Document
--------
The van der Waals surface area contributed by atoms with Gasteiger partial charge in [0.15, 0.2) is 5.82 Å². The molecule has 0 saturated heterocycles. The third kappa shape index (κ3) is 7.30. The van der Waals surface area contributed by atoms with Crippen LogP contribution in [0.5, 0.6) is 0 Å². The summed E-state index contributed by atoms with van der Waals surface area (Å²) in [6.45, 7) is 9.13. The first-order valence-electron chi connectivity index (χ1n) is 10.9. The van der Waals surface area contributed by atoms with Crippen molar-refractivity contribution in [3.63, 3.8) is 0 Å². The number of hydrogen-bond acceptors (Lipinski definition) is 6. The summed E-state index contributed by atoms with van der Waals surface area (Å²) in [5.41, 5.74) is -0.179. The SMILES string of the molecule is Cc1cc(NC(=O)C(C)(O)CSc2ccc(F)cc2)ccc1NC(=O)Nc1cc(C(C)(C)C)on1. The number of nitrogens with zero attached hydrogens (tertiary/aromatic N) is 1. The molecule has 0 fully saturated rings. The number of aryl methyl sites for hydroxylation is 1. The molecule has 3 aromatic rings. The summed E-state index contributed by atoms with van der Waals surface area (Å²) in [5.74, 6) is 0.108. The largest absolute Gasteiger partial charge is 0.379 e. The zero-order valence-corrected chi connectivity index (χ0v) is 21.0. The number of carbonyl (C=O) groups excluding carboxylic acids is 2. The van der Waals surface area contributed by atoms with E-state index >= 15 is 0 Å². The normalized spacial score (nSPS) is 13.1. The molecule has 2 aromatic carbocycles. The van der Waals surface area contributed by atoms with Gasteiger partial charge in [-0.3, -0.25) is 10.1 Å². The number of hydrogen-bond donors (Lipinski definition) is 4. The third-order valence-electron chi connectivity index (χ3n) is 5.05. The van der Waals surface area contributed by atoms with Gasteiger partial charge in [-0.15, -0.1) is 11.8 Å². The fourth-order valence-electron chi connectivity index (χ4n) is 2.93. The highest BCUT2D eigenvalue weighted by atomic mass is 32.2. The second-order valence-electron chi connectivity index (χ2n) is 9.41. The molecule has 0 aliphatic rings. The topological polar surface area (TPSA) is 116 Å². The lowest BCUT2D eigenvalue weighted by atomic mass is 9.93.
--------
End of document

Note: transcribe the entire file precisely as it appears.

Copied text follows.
The van der Waals surface area contributed by atoms with Gasteiger partial charge in [0.15, 0.2) is 5.82 Å². The molecule has 0 saturated heterocycles. The third kappa shape index (κ3) is 7.30. The van der Waals surface area contributed by atoms with Crippen LogP contribution in [0.5, 0.6) is 0 Å². The summed E-state index contributed by atoms with van der Waals surface area (Å²) in [6.45, 7) is 9.13. The first-order valence-electron chi connectivity index (χ1n) is 10.9. The van der Waals surface area contributed by atoms with Crippen molar-refractivity contribution in [3.63, 3.8) is 0 Å². The number of hydrogen-bond acceptors (Lipinski definition) is 6. The summed E-state index contributed by atoms with van der Waals surface area (Å²) in [5.41, 5.74) is -0.179. The SMILES string of the molecule is Cc1cc(NC(=O)C(C)(O)CSc2ccc(F)cc2)ccc1NC(=O)Nc1cc(C(C)(C)C)on1. The number of nitrogens with zero attached hydrogens (tertiary/aromatic N) is 1. The molecule has 0 fully saturated rings. The number of aryl methyl sites for hydroxylation is 1. The molecule has 3 aromatic rings. The summed E-state index contributed by atoms with van der Waals surface area (Å²) in [5.74, 6) is 0.108. The largest absolute Gasteiger partial charge is 0.379 e. The zero-order valence-corrected chi connectivity index (χ0v) is 21.0. The number of carbonyl (C=O) groups excluding carboxylic acids is 2. The van der Waals surface area contributed by atoms with E-state index >= 15 is 0 Å². The normalized spacial score (nSPS) is 13.1. The molecule has 2 aromatic carbocycles. The van der Waals surface area contributed by atoms with Gasteiger partial charge in [-0.3, -0.25) is 10.1 Å². The number of hydrogen-bond donors (Lipinski definition) is 4. The third-order valence-electron chi connectivity index (χ3n) is 5.05. The van der Waals surface area contributed by atoms with Gasteiger partial charge in [-0.15, -0.1) is 11.8 Å². The fourth-order valence-electron chi connectivity index (χ4n) is 2.93. The highest BCUT2D eigenvalue weighted by atomic mass is 32.2. The second-order valence-electron chi connectivity index (χ2n) is 9.41. The molecule has 0 aliphatic rings. The topological polar surface area (TPSA) is 116 Å². The lowest BCUT2D eigenvalue weighted by atomic mass is 9.93.